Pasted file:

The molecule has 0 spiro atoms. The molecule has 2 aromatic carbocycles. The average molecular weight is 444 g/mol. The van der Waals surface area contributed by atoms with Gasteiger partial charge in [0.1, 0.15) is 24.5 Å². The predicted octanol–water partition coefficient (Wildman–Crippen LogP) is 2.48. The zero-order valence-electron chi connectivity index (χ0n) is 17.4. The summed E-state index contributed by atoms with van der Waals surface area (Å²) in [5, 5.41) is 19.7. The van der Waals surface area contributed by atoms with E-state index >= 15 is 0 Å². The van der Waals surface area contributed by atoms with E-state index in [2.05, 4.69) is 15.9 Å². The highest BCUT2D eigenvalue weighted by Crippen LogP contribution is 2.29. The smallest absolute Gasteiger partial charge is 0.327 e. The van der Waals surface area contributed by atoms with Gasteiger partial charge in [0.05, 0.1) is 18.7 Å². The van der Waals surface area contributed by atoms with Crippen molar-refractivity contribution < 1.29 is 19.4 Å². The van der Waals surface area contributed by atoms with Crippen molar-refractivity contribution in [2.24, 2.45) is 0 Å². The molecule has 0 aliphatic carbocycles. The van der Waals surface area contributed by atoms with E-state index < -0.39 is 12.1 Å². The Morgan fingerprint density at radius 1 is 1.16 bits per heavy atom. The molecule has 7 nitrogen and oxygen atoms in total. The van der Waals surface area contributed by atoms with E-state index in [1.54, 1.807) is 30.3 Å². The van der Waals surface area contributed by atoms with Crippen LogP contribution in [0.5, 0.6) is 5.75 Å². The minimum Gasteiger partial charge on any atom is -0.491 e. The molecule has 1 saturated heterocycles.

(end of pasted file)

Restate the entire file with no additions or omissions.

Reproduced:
The molecule has 0 spiro atoms. The molecule has 2 aromatic carbocycles. The average molecular weight is 444 g/mol. The van der Waals surface area contributed by atoms with Gasteiger partial charge in [0.1, 0.15) is 24.5 Å². The predicted octanol–water partition coefficient (Wildman–Crippen LogP) is 2.48. The zero-order valence-electron chi connectivity index (χ0n) is 17.4. The summed E-state index contributed by atoms with van der Waals surface area (Å²) in [5, 5.41) is 19.7. The van der Waals surface area contributed by atoms with E-state index >= 15 is 0 Å². The van der Waals surface area contributed by atoms with E-state index in [2.05, 4.69) is 15.9 Å². The highest BCUT2D eigenvalue weighted by Crippen LogP contribution is 2.29. The smallest absolute Gasteiger partial charge is 0.327 e. The van der Waals surface area contributed by atoms with Gasteiger partial charge in [0.05, 0.1) is 18.7 Å². The van der Waals surface area contributed by atoms with Crippen molar-refractivity contribution < 1.29 is 19.4 Å². The van der Waals surface area contributed by atoms with Crippen molar-refractivity contribution in [2.24, 2.45) is 0 Å². The molecule has 0 aliphatic carbocycles. The van der Waals surface area contributed by atoms with E-state index < -0.39 is 12.1 Å². The Morgan fingerprint density at radius 1 is 1.16 bits per heavy atom. The molecule has 7 nitrogen and oxygen atoms in total. The van der Waals surface area contributed by atoms with E-state index in [1.54, 1.807) is 30.3 Å². The van der Waals surface area contributed by atoms with Crippen LogP contribution in [0.5, 0.6) is 5.75 Å². The minimum Gasteiger partial charge on any atom is -0.491 e. The molecule has 1 saturated heterocycles.